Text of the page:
The opening lines of Samuel Taylor Coleridge’s poem Kubla Khan (likely his most famous, along with Rime of the Ancient Mariner) are rhythmic, vivid and creative. They are also, by Coleridge’s own assertion, fuelled by opium. He took laudanum and opium for various ailments from toothache to dysentery, and in this particular case, fell into a sedated dream. Upon waking, he began the poem. Sadly, he was interrupted by a business matter, and when he tried to recall the trancelike state in which he had begun the poem, found he was unable.
Without the reverie of the drugs, would Kubla Khan be what it became?
The drug choice may not often be opium today, but among authors, Coleridge is far from unique in using controlled substances. While there is no evidence that Lewis Carroll ever used hallucinogens, it has long been speculated upon, given the hookah-smoking caterpillar and giant mushrooms of Wonderland. And Jabberwocky sounds like the nightmarish incarnation of a particularly unpleasant acid trip.
Peruvian author Carlos Castaneda experimented with psychotropic plants like peyote as a way to reach heightened awareness and trances. Though he claimed the drugs weren’t necessary, they certainly helped. His Teachings of Don Juan touches on themes of spirituality, and mentions the connection of metaphysics and the mind-body connection in regard to natural hallucinogens.
Gonzo journalism founder Hunter S. Thompson was open about his love of drugs to the very end – after his death in 2005, his ashes were shot from a cannon atop a tower he designed himself, which depicted a fist clutching a button of peyote.
Of all the mind-altering materials authors dabble in, the most prevalent is of course, the sauce. Alcoholic authors seem a dime a dozen: the likes of Dorothy Parker, F. Scott Fitzgerald, Herman Melville, Kingsley Amis (pictured at right) and more have struggled with alcohol addiction. Amis even wrote books about the joys and pitfalls of being a drinker. His Everyday Drinking: The Distilled Kingsley Amis is as funny and witty as it is educational, with chapters titled ‘The Hangover’ ‘The Boozing Man’s Diet’, and more.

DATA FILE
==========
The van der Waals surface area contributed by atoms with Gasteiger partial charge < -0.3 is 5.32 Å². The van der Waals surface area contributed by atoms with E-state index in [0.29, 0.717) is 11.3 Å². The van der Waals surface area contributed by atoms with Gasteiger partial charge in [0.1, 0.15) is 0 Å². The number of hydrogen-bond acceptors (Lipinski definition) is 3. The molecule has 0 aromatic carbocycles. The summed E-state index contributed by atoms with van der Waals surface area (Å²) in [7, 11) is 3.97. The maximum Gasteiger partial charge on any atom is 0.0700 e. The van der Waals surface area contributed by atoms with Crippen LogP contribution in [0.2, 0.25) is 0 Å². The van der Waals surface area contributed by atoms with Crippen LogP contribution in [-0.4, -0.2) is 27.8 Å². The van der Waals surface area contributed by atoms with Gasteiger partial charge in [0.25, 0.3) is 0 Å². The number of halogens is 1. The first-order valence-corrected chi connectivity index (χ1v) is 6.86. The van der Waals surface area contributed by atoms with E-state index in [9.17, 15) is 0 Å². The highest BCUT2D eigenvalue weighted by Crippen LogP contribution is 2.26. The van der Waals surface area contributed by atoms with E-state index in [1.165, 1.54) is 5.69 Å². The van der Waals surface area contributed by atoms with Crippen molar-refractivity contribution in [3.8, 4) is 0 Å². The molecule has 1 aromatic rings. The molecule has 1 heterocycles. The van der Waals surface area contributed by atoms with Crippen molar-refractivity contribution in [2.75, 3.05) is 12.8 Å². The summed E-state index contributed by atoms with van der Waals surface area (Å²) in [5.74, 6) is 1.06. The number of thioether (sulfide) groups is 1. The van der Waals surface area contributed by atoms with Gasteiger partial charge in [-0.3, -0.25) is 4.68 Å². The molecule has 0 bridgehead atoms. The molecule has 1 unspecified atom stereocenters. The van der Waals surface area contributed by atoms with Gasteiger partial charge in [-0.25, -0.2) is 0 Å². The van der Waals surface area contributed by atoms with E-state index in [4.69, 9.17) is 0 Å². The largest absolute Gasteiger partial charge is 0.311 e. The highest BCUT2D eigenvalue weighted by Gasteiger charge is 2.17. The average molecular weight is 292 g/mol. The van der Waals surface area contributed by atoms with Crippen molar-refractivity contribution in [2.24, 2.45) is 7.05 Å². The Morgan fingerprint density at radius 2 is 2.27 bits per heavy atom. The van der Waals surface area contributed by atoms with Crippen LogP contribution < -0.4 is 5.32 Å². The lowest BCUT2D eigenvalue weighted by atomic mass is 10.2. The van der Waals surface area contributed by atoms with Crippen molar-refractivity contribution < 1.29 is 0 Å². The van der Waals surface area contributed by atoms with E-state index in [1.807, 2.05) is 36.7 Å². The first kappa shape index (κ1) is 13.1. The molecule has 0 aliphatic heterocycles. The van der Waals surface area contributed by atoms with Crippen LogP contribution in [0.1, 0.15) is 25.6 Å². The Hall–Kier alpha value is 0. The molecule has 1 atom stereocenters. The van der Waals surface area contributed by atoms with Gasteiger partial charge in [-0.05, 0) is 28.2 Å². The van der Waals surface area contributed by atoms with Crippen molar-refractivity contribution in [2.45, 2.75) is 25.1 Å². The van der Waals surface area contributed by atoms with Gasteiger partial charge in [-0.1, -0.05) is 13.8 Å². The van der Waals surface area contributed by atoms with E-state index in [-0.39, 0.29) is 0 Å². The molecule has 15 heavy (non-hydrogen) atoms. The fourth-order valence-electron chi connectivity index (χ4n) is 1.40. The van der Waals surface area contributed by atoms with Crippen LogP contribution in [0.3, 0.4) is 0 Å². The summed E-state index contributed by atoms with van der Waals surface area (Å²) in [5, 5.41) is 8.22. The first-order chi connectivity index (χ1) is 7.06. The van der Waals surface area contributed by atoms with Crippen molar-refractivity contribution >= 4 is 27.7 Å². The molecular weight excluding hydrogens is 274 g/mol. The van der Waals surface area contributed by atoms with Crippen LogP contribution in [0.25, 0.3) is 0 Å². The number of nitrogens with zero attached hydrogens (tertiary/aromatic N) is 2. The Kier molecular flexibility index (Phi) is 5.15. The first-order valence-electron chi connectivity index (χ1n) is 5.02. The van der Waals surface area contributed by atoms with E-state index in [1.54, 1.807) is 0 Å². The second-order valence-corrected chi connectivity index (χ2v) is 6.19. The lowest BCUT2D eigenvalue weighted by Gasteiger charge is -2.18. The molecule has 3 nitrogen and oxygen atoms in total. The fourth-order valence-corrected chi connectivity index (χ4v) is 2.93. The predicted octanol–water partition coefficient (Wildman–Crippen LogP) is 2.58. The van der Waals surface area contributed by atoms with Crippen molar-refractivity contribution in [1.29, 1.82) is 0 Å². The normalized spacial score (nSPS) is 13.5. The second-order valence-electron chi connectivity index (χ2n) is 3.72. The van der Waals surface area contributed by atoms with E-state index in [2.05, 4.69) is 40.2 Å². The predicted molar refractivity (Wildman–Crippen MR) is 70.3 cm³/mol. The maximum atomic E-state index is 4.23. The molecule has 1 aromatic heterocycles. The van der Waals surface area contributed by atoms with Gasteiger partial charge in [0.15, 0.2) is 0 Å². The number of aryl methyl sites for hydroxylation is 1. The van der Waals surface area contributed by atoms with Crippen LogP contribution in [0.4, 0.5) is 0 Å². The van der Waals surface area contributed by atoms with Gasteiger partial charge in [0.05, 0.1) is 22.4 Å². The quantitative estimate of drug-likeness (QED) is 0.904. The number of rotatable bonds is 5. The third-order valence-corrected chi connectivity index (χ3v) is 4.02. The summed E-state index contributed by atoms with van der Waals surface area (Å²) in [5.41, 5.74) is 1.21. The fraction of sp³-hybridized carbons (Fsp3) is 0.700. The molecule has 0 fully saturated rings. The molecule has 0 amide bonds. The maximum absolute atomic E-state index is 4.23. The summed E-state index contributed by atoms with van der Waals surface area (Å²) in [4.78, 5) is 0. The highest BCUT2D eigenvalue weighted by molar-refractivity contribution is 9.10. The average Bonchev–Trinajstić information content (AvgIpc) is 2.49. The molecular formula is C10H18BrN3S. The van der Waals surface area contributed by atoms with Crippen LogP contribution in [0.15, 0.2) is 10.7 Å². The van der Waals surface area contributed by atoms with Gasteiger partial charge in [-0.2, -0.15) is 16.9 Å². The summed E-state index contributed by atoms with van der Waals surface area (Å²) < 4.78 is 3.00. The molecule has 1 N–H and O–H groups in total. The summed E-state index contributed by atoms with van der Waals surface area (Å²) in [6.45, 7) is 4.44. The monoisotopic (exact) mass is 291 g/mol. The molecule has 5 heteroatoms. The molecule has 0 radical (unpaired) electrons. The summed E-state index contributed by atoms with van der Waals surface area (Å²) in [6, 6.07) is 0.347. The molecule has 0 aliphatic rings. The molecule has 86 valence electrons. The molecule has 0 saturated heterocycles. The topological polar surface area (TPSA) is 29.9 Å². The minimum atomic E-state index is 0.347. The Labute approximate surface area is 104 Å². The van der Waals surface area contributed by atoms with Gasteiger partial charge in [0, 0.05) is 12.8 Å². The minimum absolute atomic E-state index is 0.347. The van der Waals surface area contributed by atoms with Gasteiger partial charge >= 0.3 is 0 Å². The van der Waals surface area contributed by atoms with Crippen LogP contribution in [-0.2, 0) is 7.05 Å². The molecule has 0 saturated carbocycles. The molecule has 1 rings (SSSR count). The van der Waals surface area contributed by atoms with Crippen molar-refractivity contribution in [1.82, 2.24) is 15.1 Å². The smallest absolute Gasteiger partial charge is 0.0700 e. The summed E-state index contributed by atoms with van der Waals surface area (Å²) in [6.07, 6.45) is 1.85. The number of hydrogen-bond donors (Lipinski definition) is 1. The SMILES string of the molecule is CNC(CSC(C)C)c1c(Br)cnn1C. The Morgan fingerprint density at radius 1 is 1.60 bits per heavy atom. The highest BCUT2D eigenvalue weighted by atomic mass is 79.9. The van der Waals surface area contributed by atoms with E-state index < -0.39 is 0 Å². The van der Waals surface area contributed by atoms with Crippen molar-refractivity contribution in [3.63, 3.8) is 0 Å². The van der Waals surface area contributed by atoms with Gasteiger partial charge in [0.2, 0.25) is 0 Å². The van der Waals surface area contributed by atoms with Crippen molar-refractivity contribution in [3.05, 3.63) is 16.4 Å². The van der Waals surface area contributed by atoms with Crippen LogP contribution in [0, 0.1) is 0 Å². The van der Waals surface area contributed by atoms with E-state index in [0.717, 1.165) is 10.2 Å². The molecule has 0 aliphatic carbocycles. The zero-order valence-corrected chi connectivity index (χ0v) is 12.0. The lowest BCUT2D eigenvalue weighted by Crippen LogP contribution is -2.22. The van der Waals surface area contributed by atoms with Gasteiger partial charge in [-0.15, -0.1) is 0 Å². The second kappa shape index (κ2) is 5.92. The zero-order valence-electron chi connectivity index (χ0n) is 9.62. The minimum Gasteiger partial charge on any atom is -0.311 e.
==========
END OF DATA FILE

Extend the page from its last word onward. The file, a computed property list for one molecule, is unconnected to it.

Another writer who was anything but shy in his adoration of imbibing was Charles Bukowski, who was as infamous for his affair with the bottle as for his affairs with women. Alcohol and drunkenness are recurrent themes in his poetry, and reportedly contributed to the tumult of his relationships. In his poem A Radio With Guts, he wrote:
Even Ernest Hemingway had a lifelong battle with the booze, purportedly drinking gin in his tea at breakfast. Truman Capote allegedly penned In Cold Blood while downing a double martini before lunch, another with lunch, and a stinger afterwards, and volunteered himself for rehabilitation more than once. Both authors suffered alcohol-related health failures, Capote eventually dying of his.
Other writers bound to the booze include:
Dylan Thomas – the famous Welsh poet’s official cause of death at age 40 was ‘chronic alcohol poisoning’.
And that’s just a drop in the bucket (bottle?). We have to wonder whether intoxicant indulgences help or hinder the creative process. Does whiskey unclog writers’ block? Psilocybin mushrooms make a deadline a piece of cake? Or is it the euphoria, escapism and easing of pain that’s irresistibly attractive to writerly types? It’s hard to say, but can it be coincidental that so many artists and creative people fall prey to the same pitfalls?
At least one author will forever be associated with drink, but for his triumph over it, and his dedication to helping others afflicted by alcohol see that sobriety was possible and help was available. Bill Wilson published the first printing of his book, Alcoholics Anonymous, in 1939. He co-founded the program, which in 2006 had a reported 1,867,212 members in 106,202 AA groups worldwide.